My Quiet Life My Quiet Life

alcoholism

It could be my imagination, but it seems like I’ve noticed a severe uptick lately in homeless alcoholics around town drinking mouthwash.. While the increase is merely anecdotal, it does make me wonder if more stores downtown are bowing to pressure and refusing individual beer sales on their own. Mouthwash, of course, is an unsavory but effective source of alcohol for alcoholics with no other recourse. I know that there’s been a lot of pressure from neighborhood groups in downtown and east Nashville to ban individual sales of alcoholic beverages. Ideally this effort would be founded in a desire to help homeless people struggling with a terrible addiction. In practice, I think it has more to do with the residents of downtown being annoyed at the individual cans and 40oz bottles found around town. Whatever the intent, the effort is misguided at best.

Here’s the thing about alcoholism: it’s an addiction. When someone battling this sort of addiction is unable to get a beer, they don’t shrug, think “oh well” and go home for a good night’s sleep, off on their merry way to being a more productive member of society. No, they move on to the next best thing. Mouthwash, rubbing alcohol, Sterno (so-called “canned heat”), Brut. You name it. We use alcohol for a lot of things, and these various forms of denatured alcohol appear in a multitude of readily available products. They are unsavory, unhealthy, and sometimes downright poisonous. But severe alcoholics can and do turn to these sources of alcohol, which are perfectly legal to sell.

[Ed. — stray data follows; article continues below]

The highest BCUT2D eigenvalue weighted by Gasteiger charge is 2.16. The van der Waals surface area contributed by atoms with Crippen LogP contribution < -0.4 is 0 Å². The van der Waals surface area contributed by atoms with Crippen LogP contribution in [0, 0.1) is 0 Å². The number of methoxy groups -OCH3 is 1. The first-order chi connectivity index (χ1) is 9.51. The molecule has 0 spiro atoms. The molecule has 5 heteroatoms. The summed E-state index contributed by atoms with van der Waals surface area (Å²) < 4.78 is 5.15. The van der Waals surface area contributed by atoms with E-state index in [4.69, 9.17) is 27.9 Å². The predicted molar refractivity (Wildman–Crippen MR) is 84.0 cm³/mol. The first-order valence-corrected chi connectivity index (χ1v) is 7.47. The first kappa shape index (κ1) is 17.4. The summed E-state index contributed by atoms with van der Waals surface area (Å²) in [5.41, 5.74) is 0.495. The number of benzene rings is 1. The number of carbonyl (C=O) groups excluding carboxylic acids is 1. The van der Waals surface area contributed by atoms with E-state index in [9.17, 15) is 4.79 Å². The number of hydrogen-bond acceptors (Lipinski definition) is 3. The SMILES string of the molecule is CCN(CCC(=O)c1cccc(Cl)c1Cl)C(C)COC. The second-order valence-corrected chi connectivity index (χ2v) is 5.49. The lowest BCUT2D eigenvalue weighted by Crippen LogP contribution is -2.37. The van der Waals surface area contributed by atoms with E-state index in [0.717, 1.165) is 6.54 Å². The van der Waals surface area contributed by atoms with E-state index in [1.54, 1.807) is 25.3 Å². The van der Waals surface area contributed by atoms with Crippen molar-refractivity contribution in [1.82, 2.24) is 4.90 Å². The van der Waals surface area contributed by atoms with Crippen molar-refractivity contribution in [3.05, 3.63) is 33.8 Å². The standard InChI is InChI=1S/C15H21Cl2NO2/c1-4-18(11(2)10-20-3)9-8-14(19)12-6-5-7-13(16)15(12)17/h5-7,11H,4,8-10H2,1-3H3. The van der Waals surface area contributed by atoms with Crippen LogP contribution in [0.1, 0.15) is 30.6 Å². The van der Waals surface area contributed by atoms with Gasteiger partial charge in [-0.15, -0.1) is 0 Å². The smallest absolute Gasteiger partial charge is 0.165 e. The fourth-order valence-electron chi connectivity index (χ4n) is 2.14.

The next thing that I think a lot of people fail to realize about alcoholism is that it’s a severe physiological addiction. The symptoms of withdrawal are more than a mere annoyance or challenge. Everyone has heard of “the shakes”, or Delerium Tremens. This is more than the nervous twitch of an addict looking for his next fix – it’s a severe physiological reaction involving disorientation, confusion, paranoia, seizures, and (in 35% of untreated cases) death. For severe alcoholics (a significant portion of which are homeless), getting alcohol in their system day by day can literally be a matter of life and death.

So, the answer to alcoholism among the homeless (which, I should note, is a sizeable but not dominating perentage) is not as simple as a cold-turkey, “pull yourself up from your boot-straps” type solution. It’s just not, sorry. More creative and rational approaches are necessary – such as this one in Ottawa. While I commiserate with the good intentions of wanting to institute a ban on individual alcoholic beverage sales, there’s a good case to be made that it could make things tremendously worse.